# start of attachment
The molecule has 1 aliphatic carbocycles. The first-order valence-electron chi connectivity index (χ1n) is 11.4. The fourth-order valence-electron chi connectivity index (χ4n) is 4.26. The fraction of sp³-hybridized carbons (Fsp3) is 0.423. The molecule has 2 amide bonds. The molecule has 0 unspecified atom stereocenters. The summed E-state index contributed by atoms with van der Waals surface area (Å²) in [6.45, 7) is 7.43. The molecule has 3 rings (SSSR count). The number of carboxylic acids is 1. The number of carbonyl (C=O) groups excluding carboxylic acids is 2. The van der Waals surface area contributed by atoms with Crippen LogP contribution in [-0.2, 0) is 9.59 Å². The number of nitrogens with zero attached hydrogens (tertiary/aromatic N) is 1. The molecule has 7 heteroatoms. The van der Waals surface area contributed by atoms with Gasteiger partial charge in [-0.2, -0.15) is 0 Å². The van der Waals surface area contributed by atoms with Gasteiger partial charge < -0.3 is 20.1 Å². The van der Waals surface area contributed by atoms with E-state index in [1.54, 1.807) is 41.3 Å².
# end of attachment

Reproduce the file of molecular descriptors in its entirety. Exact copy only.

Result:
The molecule has 1 aliphatic carbocycles. The first-order valence-electron chi connectivity index (χ1n) is 11.4. The fourth-order valence-electron chi connectivity index (χ4n) is 4.26. The fraction of sp³-hybridized carbons (Fsp3) is 0.423. The molecule has 2 amide bonds. The molecule has 0 unspecified atom stereocenters. The summed E-state index contributed by atoms with van der Waals surface area (Å²) in [6.45, 7) is 7.43. The molecule has 3 rings (SSSR count). The number of carboxylic acids is 1. The number of carbonyl (C=O) groups excluding carboxylic acids is 2. The van der Waals surface area contributed by atoms with Crippen LogP contribution in [-0.2, 0) is 9.59 Å². The number of nitrogens with zero attached hydrogens (tertiary/aromatic N) is 1. The molecule has 7 heteroatoms. The van der Waals surface area contributed by atoms with Gasteiger partial charge in [-0.2, -0.15) is 0 Å². The van der Waals surface area contributed by atoms with Gasteiger partial charge < -0.3 is 20.1 Å². The van der Waals surface area contributed by atoms with E-state index in [1.54, 1.807) is 41.3 Å².